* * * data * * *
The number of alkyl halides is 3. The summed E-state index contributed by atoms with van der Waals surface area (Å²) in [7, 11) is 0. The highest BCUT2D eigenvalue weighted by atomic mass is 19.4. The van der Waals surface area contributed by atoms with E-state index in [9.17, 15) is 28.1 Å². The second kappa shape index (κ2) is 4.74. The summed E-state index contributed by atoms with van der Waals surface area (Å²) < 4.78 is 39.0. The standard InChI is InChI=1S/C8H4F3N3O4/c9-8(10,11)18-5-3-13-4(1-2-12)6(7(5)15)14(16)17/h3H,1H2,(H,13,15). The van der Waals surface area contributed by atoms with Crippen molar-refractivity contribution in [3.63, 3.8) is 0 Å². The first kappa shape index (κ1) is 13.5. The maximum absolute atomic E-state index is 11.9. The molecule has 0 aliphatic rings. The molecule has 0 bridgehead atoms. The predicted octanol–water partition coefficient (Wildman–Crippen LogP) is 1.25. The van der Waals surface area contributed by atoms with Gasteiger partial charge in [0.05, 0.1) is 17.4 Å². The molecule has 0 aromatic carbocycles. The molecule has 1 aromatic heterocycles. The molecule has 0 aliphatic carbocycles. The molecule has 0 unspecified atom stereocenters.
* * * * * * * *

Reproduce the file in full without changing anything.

The number of alkyl halides is 3. The summed E-state index contributed by atoms with van der Waals surface area (Å²) in [7, 11) is 0. The highest BCUT2D eigenvalue weighted by atomic mass is 19.4. The van der Waals surface area contributed by atoms with E-state index in [9.17, 15) is 28.1 Å². The second kappa shape index (κ2) is 4.74. The summed E-state index contributed by atoms with van der Waals surface area (Å²) < 4.78 is 39.0. The standard InChI is InChI=1S/C8H4F3N3O4/c9-8(10,11)18-5-3-13-4(1-2-12)6(7(5)15)14(16)17/h3H,1H2,(H,13,15). The van der Waals surface area contributed by atoms with Crippen molar-refractivity contribution in [3.63, 3.8) is 0 Å². The first kappa shape index (κ1) is 13.5. The maximum absolute atomic E-state index is 11.9. The molecule has 0 aliphatic rings. The molecule has 0 bridgehead atoms. The predicted octanol–water partition coefficient (Wildman–Crippen LogP) is 1.25. The van der Waals surface area contributed by atoms with Gasteiger partial charge in [0.05, 0.1) is 17.4 Å². The molecule has 0 aromatic carbocycles. The molecule has 1 aromatic heterocycles. The molecule has 0 aliphatic carbocycles. The molecule has 0 unspecified atom stereocenters.